Social Network Marketing Affected By New Technologies

To stay ahead of the social networking curve in 2008, interactive marketers should put brand monitoring in place, focus on objectives over technologies, and go for speed over perfection in applications deployment. That's the advice from Forrester Research analysts collected in a new report.

The adoption of new technologies will lead to changes in how people connect and relate to each other, and in the process, how companies market, promote, and sell to their customers and prospects, according to Forrester's top analysts, including Charlene Li, Jeremiah Owyang, and Peter Kim, along with Josh Bernoff and Scott Wright.

"In the fast-changing world of social computing, there's only one constant--that people will continue to connect with each other in new and different ways, causing upheavals in the way companies and institutions relate to them," the report warns.

More than ever, corporate participation is expected to bring social applications to the mainstream this year. In the wake of early stumbles like Wal-Mart's "flog," companies are thinking more carefully about genuine social Web contributions, according to Forrester.

Emboldened by the success of pioneering efforts like Victoria's Secret's Facebook page and extensive private communities like Procter & Gamble's, companies will move beyond one-off experiments in social media to establish full-fledged initiatives.

YouTube videos, social networking groups, and widgets will become a standard part of online marketing campaigns, further pushing adoption by mainstream consumers.

"Early-adopter purists will bug out to ad-free zones, but they'll be replaced by floods of ordinary consumers testing the waters because their friends, and companies they trust, have shown that social applications are not only safe, but also fun and useful," Forrester predicts.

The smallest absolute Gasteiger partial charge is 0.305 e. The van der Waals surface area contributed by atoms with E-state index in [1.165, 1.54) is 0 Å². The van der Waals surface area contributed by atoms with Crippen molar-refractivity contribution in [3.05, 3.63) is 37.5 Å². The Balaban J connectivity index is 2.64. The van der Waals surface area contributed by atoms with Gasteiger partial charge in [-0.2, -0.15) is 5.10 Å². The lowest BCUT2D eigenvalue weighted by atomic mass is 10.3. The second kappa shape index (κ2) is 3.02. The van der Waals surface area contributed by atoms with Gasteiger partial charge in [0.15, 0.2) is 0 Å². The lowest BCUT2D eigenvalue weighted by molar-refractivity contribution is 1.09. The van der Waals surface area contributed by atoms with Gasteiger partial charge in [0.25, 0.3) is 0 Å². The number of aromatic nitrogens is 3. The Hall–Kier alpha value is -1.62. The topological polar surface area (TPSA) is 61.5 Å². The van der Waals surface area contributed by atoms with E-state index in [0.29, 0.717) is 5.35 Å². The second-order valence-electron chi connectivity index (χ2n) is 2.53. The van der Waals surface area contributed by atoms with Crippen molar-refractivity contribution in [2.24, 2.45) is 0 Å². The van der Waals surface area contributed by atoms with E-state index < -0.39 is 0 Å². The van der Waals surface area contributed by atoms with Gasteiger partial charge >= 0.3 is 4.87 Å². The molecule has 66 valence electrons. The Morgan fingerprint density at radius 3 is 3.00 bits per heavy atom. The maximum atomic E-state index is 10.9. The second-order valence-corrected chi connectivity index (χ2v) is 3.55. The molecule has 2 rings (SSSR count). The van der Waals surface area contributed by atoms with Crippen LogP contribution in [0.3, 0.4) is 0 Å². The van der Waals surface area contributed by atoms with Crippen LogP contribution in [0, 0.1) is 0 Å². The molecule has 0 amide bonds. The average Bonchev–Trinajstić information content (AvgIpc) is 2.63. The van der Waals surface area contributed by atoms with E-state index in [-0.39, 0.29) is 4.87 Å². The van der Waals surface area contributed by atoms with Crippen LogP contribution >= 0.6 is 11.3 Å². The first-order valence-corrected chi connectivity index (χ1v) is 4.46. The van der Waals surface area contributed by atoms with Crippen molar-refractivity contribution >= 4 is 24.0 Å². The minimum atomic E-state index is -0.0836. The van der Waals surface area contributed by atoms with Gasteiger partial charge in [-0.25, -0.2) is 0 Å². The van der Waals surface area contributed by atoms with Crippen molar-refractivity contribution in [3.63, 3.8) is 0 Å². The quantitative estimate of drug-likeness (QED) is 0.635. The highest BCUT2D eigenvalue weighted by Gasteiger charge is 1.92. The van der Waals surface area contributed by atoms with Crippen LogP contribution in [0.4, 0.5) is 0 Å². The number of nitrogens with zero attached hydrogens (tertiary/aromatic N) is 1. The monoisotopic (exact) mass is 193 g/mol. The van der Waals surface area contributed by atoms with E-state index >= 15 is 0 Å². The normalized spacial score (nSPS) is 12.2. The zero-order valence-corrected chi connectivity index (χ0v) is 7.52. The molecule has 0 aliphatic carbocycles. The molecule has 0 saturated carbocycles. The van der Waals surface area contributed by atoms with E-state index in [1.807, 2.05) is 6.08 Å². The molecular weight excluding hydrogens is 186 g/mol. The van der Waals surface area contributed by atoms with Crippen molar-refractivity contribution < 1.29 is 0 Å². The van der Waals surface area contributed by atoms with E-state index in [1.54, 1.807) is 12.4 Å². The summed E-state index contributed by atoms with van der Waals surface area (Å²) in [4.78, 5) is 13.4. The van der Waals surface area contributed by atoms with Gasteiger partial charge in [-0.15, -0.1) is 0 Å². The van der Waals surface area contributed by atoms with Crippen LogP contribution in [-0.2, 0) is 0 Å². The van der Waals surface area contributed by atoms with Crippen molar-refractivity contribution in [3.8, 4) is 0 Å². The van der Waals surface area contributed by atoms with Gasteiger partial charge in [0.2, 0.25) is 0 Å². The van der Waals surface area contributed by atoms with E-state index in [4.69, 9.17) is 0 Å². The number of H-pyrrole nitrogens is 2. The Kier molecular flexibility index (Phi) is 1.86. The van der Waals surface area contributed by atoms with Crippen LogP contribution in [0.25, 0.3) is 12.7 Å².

By the end of 2008, marketers will be searching for concrete ways to measure return on their investments like the social networking "momentum effect" or a standardized engagement metric.

As a result, companies should formalize internal processes so that they can quickly and consistently integrate social media initiatives into online marketing campaigns, Forrester believes. This includes securing buy-in from internal departments like IT, legal, and corporate communications in advance so that these initiatives are not hampered by repeated internal reviews.

"The social technology world is evolving at a faster pace than any other technology market we've ever encountered," according to the report. "To best prepare for an unknown future driven by the customer groundswell, companies need the means to monitor and respond to changing customer needs, a clear idea of their objectives, and nimbleness and flexibility in their social initiatives."

"There's no excuse not to track the social conversations taking place about your products and services," according to the report. "Don't have budget? Then leverage free tracking and alert tools from Google, Icerocket, and Technorati to track at a minimum key mentions."

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